This is my way to recover this year. I will whip the shroud of doom, gloom and self-pity off my wounded self and don an action hero cloak. Wasn’t Clark Kent a nebbish who transformed himself into a spring-loaded, aerodynamic doer of good? I can do this. I really can. With my reality-busting Flashdance cape of good hope.

—Belle Songer


My words are mine

I guess you can’t blame Melania for quoting Michele Obama verbatim and thinking it was her own fine sentiments. Never mind that there are free ‘plagiarism checkers’ available on the internet. She could have plugged ‘her’ speech into one of these services and found out instantly that even if it were “93%” different, that other 7% matters. But then, she probably never heard the 2008 speech from which her own was pilfered. And she certainly didn’t write her own speech. So, don’t shoot the messenger, right? Poor, innocent Melania! Surely, she should not be held accountable for the things she says when baring her soul to the nation in an effort to get her husband, that bastion of honesty, Donald Trump, elected. Surely not!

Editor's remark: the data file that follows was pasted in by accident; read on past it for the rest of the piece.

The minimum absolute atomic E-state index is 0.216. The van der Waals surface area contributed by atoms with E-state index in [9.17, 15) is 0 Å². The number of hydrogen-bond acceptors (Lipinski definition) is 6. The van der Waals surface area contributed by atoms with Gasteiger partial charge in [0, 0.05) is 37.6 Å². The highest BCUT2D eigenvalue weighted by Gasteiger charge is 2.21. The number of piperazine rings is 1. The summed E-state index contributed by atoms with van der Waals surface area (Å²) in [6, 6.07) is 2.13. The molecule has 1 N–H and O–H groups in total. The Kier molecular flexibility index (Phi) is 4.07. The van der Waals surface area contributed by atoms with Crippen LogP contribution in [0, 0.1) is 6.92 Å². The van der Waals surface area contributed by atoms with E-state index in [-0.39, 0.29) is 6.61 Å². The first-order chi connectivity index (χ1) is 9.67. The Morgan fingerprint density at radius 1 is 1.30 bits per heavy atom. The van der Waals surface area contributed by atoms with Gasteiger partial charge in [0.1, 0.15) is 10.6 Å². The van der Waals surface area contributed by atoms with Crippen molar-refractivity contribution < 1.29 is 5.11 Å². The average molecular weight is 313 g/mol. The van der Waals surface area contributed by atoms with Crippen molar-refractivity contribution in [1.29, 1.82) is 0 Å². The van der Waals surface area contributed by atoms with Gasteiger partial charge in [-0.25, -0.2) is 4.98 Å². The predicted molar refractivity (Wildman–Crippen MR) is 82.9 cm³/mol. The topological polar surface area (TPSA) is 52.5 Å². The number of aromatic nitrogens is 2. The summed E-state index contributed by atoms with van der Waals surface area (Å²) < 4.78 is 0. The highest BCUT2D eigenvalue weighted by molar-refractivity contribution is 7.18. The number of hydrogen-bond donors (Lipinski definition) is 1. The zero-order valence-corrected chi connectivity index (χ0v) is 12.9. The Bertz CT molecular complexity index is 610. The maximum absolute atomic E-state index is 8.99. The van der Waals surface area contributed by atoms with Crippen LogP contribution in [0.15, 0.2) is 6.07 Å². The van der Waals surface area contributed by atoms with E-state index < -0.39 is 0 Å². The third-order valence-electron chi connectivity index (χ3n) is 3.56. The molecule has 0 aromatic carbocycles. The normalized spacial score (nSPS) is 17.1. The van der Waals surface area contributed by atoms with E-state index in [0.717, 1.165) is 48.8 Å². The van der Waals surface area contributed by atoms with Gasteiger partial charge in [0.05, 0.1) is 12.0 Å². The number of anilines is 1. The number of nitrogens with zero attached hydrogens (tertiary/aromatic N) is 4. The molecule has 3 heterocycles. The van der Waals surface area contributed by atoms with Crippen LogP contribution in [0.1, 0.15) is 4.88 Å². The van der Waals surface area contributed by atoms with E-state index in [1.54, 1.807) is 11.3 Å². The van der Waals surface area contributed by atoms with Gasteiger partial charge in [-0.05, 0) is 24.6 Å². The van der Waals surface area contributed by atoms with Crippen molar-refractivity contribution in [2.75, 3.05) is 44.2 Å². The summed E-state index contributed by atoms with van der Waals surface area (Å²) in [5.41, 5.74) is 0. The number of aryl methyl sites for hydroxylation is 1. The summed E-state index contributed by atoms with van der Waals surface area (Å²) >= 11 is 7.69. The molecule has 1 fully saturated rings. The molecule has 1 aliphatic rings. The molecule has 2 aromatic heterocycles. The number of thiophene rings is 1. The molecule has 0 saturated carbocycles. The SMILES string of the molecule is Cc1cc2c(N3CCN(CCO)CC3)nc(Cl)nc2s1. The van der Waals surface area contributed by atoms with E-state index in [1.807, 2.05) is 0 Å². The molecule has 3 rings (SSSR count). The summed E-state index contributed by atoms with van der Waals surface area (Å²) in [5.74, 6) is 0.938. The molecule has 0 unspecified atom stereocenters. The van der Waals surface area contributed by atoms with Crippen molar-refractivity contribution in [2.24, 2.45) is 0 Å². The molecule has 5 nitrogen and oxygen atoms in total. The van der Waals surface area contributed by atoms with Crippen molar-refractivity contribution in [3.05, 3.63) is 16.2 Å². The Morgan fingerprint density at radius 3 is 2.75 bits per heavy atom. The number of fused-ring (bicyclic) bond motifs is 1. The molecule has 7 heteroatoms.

But what about the moron speechwriter? If he were going to harvest his words from the brilliance of a first lady, why not choose one from his own party? Laura Bush, say. Or Nancy Reagan. It is as incredulous as any argument made or not that he was unaware of his infringement as it is that he should duplicate the words of a Democratic first-lady-in-waiting. And a speech only two conventions ago, at that. Why not steal the words of Mamie Eisenhower? No one would have picked that up.  Perhaps because these women did not say anything affecting; perhaps because said speechwriter was too lazy and too careless and has a boss who wouldn’t have recognized the infraction any more readily than his wife did. But to copy and paste Michele Obama’s words into Melania Trump’s address? Please.